“My cafe once hosted the Beijing Queer Film Festival. This is an international event that brings directors from all around the world. And when it comes to international events, there’s usually trouble. The police tend to interfere.
The Queer Film Festival has been held about a dozen times, and seven or eight times it’s been forced to shut down midway. Once they held it at Tsinghua University, and when the police came, even a top university like that had to compromise.
So when we held it, we couldn’t openly publicize it. What we did was send emails to people in which we didn’t mention what was happening. We just told them to come watch a movie on which day and at what time. It turned out that a lot of people showed up, and the police didn’t.
Some people joke about this situation. They say that in Taipei it’s called a “gay movement,” but in Beijing it’s “gay activities.” You can have all kinds of activities, but you can’t allow any of them to turn into a movement.
Still, it’s not that hard to live in Beijing as a homosexual, if all you want is a quiet life and you avoid participating in any movements. I’ve seen many lesbian couples kissing each other in the subway. Gays can also host parties at home. But you can’t get involved in any protests or demonstrations. Basically, if you keep a low profile, the authorities don’t interfere.”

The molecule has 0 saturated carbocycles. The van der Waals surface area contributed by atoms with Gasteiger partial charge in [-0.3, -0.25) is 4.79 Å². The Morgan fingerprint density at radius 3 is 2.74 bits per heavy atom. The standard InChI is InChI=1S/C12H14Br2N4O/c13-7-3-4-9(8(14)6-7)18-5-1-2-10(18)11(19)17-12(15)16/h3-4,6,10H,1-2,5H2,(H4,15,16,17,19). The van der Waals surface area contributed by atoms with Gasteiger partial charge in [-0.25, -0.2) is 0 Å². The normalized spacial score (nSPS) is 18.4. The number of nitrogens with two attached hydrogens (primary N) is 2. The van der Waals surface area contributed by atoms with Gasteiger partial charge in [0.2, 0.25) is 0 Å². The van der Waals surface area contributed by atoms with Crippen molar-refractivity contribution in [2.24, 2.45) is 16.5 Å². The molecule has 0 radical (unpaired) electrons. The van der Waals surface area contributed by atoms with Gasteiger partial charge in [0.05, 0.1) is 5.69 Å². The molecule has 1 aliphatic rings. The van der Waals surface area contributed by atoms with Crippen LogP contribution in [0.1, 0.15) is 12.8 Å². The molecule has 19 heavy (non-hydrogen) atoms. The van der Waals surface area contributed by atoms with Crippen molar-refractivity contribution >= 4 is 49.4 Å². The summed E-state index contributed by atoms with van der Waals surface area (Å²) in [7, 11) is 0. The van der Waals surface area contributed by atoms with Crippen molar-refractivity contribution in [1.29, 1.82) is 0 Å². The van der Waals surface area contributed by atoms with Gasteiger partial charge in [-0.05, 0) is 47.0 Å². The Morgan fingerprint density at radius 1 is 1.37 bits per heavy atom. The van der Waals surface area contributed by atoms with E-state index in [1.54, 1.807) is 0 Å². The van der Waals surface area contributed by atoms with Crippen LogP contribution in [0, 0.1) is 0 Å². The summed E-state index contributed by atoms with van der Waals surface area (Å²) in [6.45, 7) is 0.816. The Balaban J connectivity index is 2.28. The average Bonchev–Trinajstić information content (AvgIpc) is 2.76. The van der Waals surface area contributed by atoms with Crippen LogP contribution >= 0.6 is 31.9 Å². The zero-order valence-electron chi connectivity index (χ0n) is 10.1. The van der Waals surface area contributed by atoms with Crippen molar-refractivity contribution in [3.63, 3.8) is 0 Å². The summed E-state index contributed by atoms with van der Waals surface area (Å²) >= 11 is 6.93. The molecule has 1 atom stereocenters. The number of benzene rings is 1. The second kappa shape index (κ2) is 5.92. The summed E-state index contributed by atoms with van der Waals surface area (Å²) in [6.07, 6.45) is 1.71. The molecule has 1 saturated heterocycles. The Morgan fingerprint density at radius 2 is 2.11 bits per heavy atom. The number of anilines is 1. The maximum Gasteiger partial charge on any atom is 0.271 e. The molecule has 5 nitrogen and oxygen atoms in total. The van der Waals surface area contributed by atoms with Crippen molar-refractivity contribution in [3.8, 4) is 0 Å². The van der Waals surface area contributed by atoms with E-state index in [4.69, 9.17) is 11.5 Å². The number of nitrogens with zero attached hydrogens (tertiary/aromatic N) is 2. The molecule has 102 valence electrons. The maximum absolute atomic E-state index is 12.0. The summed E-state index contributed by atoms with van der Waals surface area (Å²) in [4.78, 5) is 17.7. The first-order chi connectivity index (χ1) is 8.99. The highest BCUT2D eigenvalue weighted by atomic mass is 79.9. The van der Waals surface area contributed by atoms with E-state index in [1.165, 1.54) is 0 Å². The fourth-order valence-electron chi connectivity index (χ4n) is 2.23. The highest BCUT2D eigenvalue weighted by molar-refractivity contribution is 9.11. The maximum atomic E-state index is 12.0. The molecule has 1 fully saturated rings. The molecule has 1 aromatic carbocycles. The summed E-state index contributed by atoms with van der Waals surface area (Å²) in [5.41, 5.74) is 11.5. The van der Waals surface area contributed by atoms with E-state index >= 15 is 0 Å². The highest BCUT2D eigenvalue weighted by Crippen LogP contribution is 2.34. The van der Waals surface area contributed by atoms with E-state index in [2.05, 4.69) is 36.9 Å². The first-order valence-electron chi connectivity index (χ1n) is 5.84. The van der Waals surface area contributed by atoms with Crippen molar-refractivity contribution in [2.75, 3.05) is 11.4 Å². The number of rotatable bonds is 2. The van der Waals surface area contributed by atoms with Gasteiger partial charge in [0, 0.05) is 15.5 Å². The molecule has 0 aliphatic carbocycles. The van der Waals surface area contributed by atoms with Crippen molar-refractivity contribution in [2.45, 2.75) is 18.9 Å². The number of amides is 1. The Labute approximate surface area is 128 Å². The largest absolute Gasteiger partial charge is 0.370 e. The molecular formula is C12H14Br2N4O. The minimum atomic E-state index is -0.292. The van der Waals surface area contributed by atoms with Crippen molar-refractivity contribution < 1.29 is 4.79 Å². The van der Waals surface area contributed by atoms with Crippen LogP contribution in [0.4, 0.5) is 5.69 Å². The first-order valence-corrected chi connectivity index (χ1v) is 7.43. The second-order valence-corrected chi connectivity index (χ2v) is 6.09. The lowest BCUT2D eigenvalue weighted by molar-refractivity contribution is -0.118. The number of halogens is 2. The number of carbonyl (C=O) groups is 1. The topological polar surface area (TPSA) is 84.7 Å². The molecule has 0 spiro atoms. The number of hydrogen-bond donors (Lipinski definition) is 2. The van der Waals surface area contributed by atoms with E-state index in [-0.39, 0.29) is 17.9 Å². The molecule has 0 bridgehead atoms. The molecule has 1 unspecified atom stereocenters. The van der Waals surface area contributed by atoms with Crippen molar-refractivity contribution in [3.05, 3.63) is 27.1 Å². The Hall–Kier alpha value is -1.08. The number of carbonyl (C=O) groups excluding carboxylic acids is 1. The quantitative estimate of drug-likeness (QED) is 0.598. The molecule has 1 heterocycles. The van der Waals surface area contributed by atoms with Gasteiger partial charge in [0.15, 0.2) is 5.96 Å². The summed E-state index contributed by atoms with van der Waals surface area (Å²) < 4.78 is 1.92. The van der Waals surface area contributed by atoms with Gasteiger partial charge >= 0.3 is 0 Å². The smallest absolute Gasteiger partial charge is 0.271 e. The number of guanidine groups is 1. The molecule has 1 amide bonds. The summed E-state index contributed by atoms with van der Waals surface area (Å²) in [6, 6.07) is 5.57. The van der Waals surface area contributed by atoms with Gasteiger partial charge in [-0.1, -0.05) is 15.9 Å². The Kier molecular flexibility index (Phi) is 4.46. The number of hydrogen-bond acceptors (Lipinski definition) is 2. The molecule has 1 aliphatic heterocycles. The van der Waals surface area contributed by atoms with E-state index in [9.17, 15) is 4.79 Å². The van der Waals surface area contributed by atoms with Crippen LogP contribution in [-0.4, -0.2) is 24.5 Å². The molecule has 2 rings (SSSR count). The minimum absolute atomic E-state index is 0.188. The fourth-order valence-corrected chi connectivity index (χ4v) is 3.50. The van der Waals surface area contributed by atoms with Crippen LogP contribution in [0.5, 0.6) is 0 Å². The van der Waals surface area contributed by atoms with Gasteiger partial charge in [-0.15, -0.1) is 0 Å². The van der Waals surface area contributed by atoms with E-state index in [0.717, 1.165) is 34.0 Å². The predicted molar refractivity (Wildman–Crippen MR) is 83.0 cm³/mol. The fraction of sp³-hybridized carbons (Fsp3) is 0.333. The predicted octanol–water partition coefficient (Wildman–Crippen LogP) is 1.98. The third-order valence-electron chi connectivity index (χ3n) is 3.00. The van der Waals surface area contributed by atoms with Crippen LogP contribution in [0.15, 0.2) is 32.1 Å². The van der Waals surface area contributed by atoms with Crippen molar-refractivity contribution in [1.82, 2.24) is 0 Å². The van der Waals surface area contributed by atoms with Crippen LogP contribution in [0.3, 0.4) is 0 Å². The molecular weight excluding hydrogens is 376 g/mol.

I think that the semantics and mental framing involved in distinguishing something from “gay activity” versus a “gay movement” speaks to a not-so-subtle kind of anti-LGBT sentiment of “Oh, I totally accept you but just don’t be too extreme.” We see this when people express things like “I don’t mind gay people, I just don’t want to see them kissing/holding hands/etc.”. It’s this policing of queer bodies that affectively and systemically force us to inhabit these closets that we must stay in – the abject positionality. However, I like this part of the article because although there may not be a “gay movement” in Beijing, there are these small instances of activism. To declare that “it’s not that hard to live in Beijing as a homosexual” is an act of revolution in and of itself. It’s a declaration of I matter, I exist, and I know my worth. It’s these smaller steps of affirmation that pave the way towards larger demonstrations, protests, and movements which people oftentimes see as the only kind of activism out there.
– James (@semajaime)